Improve Student Performance with Parent-Teacher Engagement

by Angie Barnett | Nov 25, 2019

Improve Student Performance with Parent-Teacher Engagement

“When parents are heavily engaged or connected to the school and their students’ work in school, we see an increase in attendance, behavior, and course performance.”

—Dr. Nikole Hollins-Sims, Educational Consultant


The research is clear: students perform better when their parents and guardians are involved in their education. But as a school or district, what can you do to boost family engagement?

Before we share some expert advice from the Podclassed episode, “Increasing Family Engagement in Schools,” we’ll cover a few barriers that often get in the way of family engagement, as described in the episode by Dr. Nikole Hollins-Sims, an educational consultant for the Pennsylvania Training and Technical Assistance Network (PaTTAN)-Harrisburg Office.

Barriers to Parental Involvement

Practical Barriers

There are a lot of practical barriers that can prevent parental involvement at school. Some parents may not be able to find or afford childcare for an evening event at their child’s school, they may lack a mode of transportation, or it could be as simple as their work hours being during the times that many meetings and events take place.

Personal Barriers

Personal beliefs and opinions can also prevent a parent from getting involved with their child’s schooling. They may mistrust the school from a past experience, feel they won’t have a voice, or that they’re not qualified or informed enough to speak to educators about their child’s education.

Institutional Barriers

Community and cultural attitudes about education can also create a barrier. Rumors about bad experiences with the school, parents not feeling welcome, attitudes about a school and its commitment to change and progress, or a belief that education is a school’s responsibility and expertise and not a parent’s place to get involved can create a separation between parents and educators.

Barriers to School Involvement with Parents

Conversely, there can be times that schools are hesitant to involve parents. There might be a system or process that is still a work in progress. Certain meetings may cover sensitive student information. The school may lack funding for new initiatives and programs that parents may suggest. The school may resist adapting communication methods to meet current trends and behaviors, making it more difficult to stay in touch with parents.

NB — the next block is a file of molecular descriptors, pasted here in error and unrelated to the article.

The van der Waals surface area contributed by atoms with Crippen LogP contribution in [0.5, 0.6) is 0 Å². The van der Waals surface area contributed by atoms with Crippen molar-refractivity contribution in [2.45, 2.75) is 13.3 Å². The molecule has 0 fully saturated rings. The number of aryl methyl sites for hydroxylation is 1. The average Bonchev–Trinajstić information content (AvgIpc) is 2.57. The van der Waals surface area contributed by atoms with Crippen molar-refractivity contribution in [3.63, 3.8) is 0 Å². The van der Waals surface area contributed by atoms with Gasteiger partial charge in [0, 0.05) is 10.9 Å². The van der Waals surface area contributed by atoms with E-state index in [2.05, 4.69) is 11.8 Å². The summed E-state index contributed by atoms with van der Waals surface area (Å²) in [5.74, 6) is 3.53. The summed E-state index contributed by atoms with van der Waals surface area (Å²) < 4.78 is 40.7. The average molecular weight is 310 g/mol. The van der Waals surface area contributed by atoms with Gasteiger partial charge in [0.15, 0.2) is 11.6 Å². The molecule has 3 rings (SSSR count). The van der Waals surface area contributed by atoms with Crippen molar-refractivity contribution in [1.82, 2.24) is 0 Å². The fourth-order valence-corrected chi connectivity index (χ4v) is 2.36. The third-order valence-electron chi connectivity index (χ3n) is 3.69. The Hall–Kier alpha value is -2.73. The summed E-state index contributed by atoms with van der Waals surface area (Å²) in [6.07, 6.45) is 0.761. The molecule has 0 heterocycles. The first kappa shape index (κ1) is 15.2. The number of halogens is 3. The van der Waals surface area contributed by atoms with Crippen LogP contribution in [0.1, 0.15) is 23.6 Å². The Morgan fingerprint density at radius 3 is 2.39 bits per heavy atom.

Solutions and Recommendations

Luckily, between Dr. Hollins-Sims and Dr. John W. Zesiger, the Superintendent and Director of Curriculum for the Moshannon Valley School District, there are plenty of ways to break down these barriers and boost family engagement in your school and district.

Home-based vs School-based Involvement

One common misperception is that a parent is only engaged if they are coming to the school for advice, meetings, or events. However, home-based involvement is equally effective. When a parent is checking in about homework, asking a child about his/her teachers, or answering questions about school-based material, they are involved in their child’s education.

One way to boost the effectiveness of home-based engagement is to help parents and educators match up expectations and messaging. If a student is expected to be respectful at school, it’s helpful if this behavior is also reinforced at home. This can extend to a multitude of school expectations like preparedness, accountability, etc. When parents are involved in school board meetings, they can also help shape the expectations that are encouraged at school.